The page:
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School of Communication and Media Students Deliver Live Election Night Coverage

Posted in: Communication and Media, University

SCM students in News Lab for 2018 election coverage
Photo by Thomas E. Franklin

In the works since the beginning of the fall semester, the School of Communication and Media’s live midterm election coverage was a monumental undertaking involving more than 100 students, numerous faculty members and media properties, the NJ News Commons, TV34 Montclair, and noted guest commentators and experts. It went off without a hitch, with coverage that was streamed live online and broadcast on TV34 Montclair, as well as simulcast on campus radio station 90.3 WMSC FM.

While the School has covered elections in the past, this was its most ambitious – and successful – undertaking yet, according to Mark Effron, School of Communication and Media clinical specialist. “We did more remotes, had more guests coming into our studios and made more use of social media,” he explains. “Students did everything – they were executive producers, researchers, anchors, reporters, camera people, stage managers, directors and audio technicians. They were out in the field covering things working for three-and-a-half hours on live TV, without teleprompters. They took responsibility and ran with it. I’m proud of all of them and of what they accomplished,” he says.

The event gave students a first-hand opportunity to be involved with and feel a part of the historic midterm elections. “I think it’s so important that young people connect to politics right now,” said guest expert and celebrated journalist, best-selling author, and television producer Jonathan Alter in an on-air interview with retired professor Marc Rosenweig. “So much of the world they’re growing up in is at stake this election night.”

Senor Communication and Media Arts major Katherine Braunstein was one of the evening’s co-anchors. While she was nervous at first, because she had never been an anchor before, she also had to get up to speed on politics. “I just wrote lots of papers about politics and the candidates within the New Jersey districts, and watched videos my professors would send me,” she recalls.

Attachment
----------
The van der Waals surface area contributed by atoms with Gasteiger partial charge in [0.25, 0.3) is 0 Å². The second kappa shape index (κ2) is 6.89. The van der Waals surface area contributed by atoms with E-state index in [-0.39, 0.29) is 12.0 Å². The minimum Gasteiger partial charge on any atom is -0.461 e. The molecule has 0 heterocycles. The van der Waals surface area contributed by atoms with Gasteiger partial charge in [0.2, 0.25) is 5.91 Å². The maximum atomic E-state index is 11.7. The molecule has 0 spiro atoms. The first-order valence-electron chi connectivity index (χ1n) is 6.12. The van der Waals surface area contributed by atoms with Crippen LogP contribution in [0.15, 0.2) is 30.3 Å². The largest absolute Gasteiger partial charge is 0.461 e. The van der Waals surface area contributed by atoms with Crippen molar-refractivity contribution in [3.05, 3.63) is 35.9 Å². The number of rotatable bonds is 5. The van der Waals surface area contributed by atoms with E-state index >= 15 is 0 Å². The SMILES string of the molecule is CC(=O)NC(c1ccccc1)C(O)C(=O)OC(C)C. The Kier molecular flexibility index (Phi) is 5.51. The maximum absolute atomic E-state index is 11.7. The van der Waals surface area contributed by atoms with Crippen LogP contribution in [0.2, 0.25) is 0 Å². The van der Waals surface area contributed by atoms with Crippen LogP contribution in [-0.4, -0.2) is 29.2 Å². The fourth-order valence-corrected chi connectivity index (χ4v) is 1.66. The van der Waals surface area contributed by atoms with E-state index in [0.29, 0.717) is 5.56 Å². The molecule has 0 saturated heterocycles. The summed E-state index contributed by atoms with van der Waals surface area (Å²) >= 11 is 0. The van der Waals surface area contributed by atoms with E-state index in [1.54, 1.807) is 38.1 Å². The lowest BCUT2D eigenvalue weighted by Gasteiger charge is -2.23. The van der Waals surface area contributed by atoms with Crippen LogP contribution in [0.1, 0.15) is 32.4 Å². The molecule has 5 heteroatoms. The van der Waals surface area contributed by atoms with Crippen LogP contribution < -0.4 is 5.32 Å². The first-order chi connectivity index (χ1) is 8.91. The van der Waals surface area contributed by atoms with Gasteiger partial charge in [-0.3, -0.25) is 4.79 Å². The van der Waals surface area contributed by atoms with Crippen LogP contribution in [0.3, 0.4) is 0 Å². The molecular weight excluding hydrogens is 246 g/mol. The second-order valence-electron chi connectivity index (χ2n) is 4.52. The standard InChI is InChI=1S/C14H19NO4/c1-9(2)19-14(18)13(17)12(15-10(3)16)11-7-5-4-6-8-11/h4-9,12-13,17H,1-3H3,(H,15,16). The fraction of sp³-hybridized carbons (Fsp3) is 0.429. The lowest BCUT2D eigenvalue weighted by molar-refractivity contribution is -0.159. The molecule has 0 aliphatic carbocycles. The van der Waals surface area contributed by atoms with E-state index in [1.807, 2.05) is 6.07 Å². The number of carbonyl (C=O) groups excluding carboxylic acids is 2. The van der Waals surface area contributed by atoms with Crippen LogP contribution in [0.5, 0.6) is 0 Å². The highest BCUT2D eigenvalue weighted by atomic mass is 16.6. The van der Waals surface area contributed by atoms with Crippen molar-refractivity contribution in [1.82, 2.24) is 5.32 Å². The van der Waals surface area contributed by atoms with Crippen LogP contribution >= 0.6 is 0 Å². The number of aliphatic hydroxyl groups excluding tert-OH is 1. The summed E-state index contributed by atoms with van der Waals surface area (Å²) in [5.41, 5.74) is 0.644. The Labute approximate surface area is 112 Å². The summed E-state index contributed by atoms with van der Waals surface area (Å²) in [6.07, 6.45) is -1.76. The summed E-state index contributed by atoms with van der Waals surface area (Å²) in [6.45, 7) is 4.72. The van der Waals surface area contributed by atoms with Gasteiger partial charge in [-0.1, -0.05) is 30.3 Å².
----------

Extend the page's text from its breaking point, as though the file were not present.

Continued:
“It was an incredible experience,” Braunstein says. “I was pleased to create a great product with the team. We worked together and I was really happy with what we did in the end.”

As broadcast executive producer – and one of three executive producers – on election night, senior Television and Digital Media major Melissa Cheeseman determined which upcoming segments to broadcast in order to provide the best coverage of incoming stories.

“The broadcast itself was my favorite part. Everything was hectic and the energy was high, but being able to work alongside the talent and crew, who made this a success, was an amazing experience,” she says. “Watching all of the pieces come together gave me a huge sense of accomplishment.”

Collaborative Coverage

On election night, NJ News Commons, the flagship project of the School of Communication and Media’s Center for Cooperative Media, partnered with NJ Spotlight and TV34 Montclair, as well as campus media properties Wired Jersey, WMSC 90.3 FM, Carpe Diem and The Montclarion to provide complete coverage. During the course of the live broadcast, members of the NJ News Commons team populated NJ Spotlight’s live statewide election results map.

“One of the best things to come out of these kinds of events, in my opinion, is the opportunity for students and professional journalists to work alongside each other on something as important as a national election. And when you do it live, it adds to the sense of urgency and importance,” says Center for Cooperative Media Associate Director Joe Amditis. “This collaborative project gave student journalists hands-on experience doing things that they will undoubtedly encounter in their professional lives.”

School of Communication and Media Clinical Specialist Vernard Gantt says that his project title was “Grand Poobah.” In this role, he helped select three student executive producers and briefed them on their rules. “I worked with them in the control room keeping the show moving and on track,” he says. “I answered questions, held hands, calmed nerves and pushed for success.”

Ultimately, Gantt was delighted with this success. “I’m pleased with how they handled the things that failed, that zigged instead of zagged and the mistakes that were made,” he says. “They dealt with them, didn’t freeze, or allow them to derail the show. That pleased me more than anything else.”

Effron, as well, gives the students high marks. “Our students always manage to go beyond. They took charge – and it was wonderful.”

To watch the coverage, visit: